The MIC values were detected in terms of existence and non-existence of 40 mg/L of the efflux inhibitor PAβN. As shown in Table 4, MIC decreased by adding the inhibitor, and the difference in MIC between ciprofloxacin alone and with the inhibitor decreased 2-fold or more in all the samples. The results showed a significant reduction (P-value < 0.05) from 2- to 32-fold after using 40 µg.mL-1 of PAβN among the ciprofloxacin-resistant isolates. Also, of the isolates, three (10%) showed a 32-fold reduction, four (13.33%) a 16-fold reduction, eight (26.66%) an 8-fold reduction, six (20%) a 4-fold reduction, and nine (30%) a 2-fold reduction in MIC. There were no major differences between the MIC values in 21 out of the 40 ciprofloxacin-resistant isolates before and after using PAβN. The pattern of activity by PAβN showed that MexAB-OprM was active in 21 (70%) strains when MIC was performed after adding PAβN.

Table 4. MICs of Ciprofloxacin with and Without PAβN on Pseudomonas aeruginosa Isolates
Number of IsolatesCiprofloxacin (µg/mL)Ciprofloxacin with PAβN (µg/mL)Fold Reduction
2128642
1128324
264322
564164
264232
332162
11682
116≤ 0.532
48≤ 0.516
1422
84≤ 0.58

4.6. The Minimum Inhibitory Concentration of Chitosan Loaded Drugs

We investigated the antibacterial activities of ciprofloxacin-chitosan and chitosan-ciprofloxacin-PAβN using the micro broth dilution test. The MIC values were significantly lower in the ciprofloxacin-chitosan than in free ciprofloxacin (P-value < 0.05). All results are summarized in Table 5.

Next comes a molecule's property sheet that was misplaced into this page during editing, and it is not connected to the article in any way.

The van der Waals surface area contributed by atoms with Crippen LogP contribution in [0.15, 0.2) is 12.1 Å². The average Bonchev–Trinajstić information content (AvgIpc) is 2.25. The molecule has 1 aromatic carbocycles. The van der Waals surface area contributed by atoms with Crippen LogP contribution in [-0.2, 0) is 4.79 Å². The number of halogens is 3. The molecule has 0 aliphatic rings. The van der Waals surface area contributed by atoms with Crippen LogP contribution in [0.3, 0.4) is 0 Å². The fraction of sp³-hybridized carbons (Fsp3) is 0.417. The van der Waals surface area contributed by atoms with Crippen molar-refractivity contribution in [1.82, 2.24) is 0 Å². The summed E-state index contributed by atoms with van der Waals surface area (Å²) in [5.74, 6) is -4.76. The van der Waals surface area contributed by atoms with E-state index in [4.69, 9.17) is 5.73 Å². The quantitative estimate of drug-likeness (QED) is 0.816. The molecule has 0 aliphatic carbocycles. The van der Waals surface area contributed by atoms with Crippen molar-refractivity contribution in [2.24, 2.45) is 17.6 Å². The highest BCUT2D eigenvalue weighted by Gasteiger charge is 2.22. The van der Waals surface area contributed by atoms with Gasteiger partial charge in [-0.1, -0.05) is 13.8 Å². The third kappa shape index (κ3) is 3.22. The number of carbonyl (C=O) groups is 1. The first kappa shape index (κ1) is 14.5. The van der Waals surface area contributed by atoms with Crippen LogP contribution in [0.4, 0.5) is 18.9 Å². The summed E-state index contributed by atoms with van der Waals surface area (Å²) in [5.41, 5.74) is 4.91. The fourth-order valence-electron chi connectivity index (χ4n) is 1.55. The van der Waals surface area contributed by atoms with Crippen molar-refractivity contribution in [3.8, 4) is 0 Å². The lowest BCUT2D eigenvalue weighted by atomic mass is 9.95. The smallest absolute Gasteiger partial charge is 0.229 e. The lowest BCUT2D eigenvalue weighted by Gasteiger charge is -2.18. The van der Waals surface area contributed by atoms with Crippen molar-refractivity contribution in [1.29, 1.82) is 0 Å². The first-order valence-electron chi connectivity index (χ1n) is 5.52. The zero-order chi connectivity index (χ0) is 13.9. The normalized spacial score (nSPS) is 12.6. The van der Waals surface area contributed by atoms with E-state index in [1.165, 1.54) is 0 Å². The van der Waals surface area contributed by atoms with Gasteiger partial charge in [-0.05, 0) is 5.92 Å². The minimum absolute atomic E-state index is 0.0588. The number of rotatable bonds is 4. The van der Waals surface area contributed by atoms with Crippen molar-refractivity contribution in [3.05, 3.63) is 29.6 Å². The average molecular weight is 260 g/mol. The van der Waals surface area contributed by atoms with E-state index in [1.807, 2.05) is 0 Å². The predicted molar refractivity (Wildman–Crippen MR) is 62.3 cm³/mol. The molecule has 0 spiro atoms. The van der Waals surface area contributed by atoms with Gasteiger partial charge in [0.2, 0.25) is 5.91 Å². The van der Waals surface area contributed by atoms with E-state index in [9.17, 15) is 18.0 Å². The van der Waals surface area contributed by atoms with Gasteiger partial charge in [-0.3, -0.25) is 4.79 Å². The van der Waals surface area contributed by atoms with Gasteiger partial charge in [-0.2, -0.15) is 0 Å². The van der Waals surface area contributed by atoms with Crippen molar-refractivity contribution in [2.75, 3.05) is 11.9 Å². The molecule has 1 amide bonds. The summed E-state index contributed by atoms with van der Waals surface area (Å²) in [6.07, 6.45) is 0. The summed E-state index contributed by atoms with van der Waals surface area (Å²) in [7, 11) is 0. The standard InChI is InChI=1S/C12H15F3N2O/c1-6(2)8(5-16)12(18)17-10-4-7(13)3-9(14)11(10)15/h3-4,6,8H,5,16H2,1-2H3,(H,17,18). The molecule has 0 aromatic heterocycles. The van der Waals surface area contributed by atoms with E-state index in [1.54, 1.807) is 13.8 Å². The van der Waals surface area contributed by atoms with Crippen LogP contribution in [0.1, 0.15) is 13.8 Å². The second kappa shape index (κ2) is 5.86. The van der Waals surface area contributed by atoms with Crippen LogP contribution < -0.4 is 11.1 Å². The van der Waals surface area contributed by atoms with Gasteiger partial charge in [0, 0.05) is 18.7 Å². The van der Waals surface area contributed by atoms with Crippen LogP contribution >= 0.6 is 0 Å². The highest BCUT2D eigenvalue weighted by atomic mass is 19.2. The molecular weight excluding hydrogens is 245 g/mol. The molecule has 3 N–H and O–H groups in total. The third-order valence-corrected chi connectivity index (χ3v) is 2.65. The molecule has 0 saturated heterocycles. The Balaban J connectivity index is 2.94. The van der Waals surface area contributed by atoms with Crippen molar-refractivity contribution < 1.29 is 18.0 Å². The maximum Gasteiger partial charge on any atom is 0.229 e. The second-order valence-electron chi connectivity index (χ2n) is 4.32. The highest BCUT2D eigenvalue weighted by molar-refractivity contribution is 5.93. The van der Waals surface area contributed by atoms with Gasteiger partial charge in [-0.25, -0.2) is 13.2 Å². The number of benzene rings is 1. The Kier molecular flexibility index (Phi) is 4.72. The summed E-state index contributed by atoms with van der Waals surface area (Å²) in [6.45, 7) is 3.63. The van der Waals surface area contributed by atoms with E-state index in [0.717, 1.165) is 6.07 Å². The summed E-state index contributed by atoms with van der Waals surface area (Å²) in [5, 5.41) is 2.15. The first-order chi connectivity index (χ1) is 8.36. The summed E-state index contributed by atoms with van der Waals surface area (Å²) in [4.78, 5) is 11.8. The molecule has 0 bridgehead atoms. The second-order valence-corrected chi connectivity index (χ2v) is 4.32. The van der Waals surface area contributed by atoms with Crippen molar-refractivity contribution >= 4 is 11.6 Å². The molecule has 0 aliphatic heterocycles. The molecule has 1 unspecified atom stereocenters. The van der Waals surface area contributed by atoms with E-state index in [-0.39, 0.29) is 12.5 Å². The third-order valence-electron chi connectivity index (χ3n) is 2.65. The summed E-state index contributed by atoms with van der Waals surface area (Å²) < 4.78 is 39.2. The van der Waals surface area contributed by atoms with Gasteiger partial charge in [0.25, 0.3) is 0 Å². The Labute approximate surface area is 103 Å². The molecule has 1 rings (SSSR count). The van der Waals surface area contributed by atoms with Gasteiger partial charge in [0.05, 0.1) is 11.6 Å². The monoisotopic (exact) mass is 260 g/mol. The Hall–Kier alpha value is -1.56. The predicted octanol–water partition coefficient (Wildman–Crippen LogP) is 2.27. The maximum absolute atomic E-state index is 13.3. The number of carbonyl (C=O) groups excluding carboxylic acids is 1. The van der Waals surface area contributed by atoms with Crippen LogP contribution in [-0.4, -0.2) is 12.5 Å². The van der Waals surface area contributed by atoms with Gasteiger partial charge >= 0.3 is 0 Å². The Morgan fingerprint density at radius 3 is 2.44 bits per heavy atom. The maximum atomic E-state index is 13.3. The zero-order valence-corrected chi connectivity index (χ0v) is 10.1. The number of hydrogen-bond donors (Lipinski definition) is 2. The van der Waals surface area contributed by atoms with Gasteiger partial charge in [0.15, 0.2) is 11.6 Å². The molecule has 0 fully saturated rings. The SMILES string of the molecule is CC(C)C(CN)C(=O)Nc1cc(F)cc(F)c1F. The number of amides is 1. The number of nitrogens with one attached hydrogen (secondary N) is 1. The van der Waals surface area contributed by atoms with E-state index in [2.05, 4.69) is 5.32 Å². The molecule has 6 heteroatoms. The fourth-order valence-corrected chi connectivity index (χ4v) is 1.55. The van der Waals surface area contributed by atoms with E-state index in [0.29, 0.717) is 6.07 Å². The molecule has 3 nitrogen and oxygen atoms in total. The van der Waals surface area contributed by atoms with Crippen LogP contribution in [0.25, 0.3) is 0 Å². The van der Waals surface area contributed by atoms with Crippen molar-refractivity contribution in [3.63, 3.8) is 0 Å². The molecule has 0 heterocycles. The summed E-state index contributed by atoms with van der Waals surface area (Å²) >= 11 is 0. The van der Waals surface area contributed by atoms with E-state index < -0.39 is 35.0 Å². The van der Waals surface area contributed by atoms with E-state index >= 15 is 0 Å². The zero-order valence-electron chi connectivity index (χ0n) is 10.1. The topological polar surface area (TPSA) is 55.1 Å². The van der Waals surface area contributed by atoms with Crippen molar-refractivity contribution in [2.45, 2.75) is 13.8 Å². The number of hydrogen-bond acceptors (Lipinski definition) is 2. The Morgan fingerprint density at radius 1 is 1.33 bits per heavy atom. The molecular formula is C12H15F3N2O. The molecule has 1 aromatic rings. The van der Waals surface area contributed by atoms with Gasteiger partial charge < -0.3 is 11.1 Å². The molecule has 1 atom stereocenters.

Table 5. Minimum Inhibitory Concentration Reduction Level of Ciprofloxacin-Resistant Isolates
Isolate NumberCiprofloxacin (µg/ml)Chitosan Ciprofloxacin (µg/mL)Fold of Reductionciprofloxacin PAβN (µg/mL)Chitosan CiprofloxacinPAβN (µg/mL)Fold of Reduction
29644161682
301284323284
60644161682
65648161616-
71648161644
96644161644

Abbreviations: MIC, minimum inhibitory concentration; PaβN, Phe-Arg-βnaphthylamide.

4.7. Polymerase Chain Reaction Amplification

As reported in the nucleotide sequence database, the nucleotide sequences were acquired with the accession numbers MW205514 for MexA and MW245012 for MexB (Figure 1).

Figure 1. Agarose gel electrophoresis of amplicons of MexA (part a) and MexB (part b) genes of Pseudomonas aeruginosa. Lane L, 100bp DNA marker; 1, positive control MexA gene (316bp) and MexB gene (273bp); 2, negative control; 3 - 7, MexA and MexB genes of P. aeruginosa isolates; 8, isolates without MexA and MexB genes.

To determine the presence of MexA and MexB genes, the isolates with a 2-fold and more reduction in the MIC of ciprofloxacin with PAβN were subjected to PCR analysis. Six of the isolates showed a 2-fold reduction in the MIC of ciprofloxacin containing PAβN, and they were still in the resistance range (Table 5). These results explain the over-representation of MexA and MexB genes (83.33%) in our study.

4.8. MexA and MexB Expression Among Bacterial Strains